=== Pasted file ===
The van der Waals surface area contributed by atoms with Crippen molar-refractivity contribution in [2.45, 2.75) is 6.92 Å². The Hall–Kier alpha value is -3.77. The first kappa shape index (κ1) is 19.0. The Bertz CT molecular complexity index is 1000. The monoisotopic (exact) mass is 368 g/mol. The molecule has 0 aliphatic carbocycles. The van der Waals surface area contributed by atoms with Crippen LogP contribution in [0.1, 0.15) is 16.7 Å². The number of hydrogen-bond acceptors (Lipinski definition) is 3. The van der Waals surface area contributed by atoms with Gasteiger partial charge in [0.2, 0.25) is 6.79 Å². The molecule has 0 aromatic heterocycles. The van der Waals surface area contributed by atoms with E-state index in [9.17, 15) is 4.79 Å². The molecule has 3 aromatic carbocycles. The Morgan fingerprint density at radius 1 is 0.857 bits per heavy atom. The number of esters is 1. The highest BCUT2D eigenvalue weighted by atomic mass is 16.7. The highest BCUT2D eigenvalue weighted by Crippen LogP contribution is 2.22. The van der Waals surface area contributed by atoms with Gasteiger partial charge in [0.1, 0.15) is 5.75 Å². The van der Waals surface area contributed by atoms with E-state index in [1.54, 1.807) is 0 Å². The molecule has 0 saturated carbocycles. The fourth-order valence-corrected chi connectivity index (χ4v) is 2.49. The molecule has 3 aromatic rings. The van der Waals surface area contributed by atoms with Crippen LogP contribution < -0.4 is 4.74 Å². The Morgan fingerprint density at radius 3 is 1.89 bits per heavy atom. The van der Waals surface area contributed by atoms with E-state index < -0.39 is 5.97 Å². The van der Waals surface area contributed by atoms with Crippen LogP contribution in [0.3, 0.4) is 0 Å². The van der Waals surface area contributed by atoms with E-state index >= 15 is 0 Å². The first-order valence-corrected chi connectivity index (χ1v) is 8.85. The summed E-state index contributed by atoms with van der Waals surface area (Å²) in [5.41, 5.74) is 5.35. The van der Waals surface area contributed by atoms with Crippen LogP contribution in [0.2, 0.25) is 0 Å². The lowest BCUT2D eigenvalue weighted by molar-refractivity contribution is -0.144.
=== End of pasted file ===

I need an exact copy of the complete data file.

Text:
The van der Waals surface area contributed by atoms with Crippen molar-refractivity contribution in [2.45, 2.75) is 6.92 Å². The Hall–Kier alpha value is -3.77. The first kappa shape index (κ1) is 19.0. The Bertz CT molecular complexity index is 1000. The monoisotopic (exact) mass is 368 g/mol. The molecule has 0 aliphatic carbocycles. The van der Waals surface area contributed by atoms with Crippen LogP contribution in [0.1, 0.15) is 16.7 Å². The number of hydrogen-bond acceptors (Lipinski definition) is 3. The van der Waals surface area contributed by atoms with Gasteiger partial charge in [0.2, 0.25) is 6.79 Å². The molecule has 0 aromatic heterocycles. The van der Waals surface area contributed by atoms with E-state index in [9.17, 15) is 4.79 Å². The molecule has 3 aromatic carbocycles. The Morgan fingerprint density at radius 1 is 0.857 bits per heavy atom. The number of esters is 1. The highest BCUT2D eigenvalue weighted by atomic mass is 16.7. The highest BCUT2D eigenvalue weighted by Crippen LogP contribution is 2.22. The van der Waals surface area contributed by atoms with Gasteiger partial charge in [0.1, 0.15) is 5.75 Å². The van der Waals surface area contributed by atoms with E-state index in [1.54, 1.807) is 0 Å². The molecule has 0 saturated carbocycles. The fourth-order valence-corrected chi connectivity index (χ4v) is 2.49. The molecule has 3 aromatic rings. The van der Waals surface area contributed by atoms with Crippen LogP contribution < -0.4 is 4.74 Å². The Morgan fingerprint density at radius 3 is 1.89 bits per heavy atom. The van der Waals surface area contributed by atoms with E-state index < -0.39 is 5.97 Å². The van der Waals surface area contributed by atoms with Crippen LogP contribution in [0.3, 0.4) is 0 Å². The van der Waals surface area contributed by atoms with E-state index >= 15 is 0 Å². The first-order valence-corrected chi connectivity index (χ1v) is 8.85. The summed E-state index contributed by atoms with van der Waals surface area (Å²) in [5.41, 5.74) is 5.35. The van der Waals surface area contributed by atoms with Crippen LogP contribution in [0.2, 0.25) is 0 Å². The lowest BCUT2D eigenvalue weighted by molar-refractivity contribution is -0.144.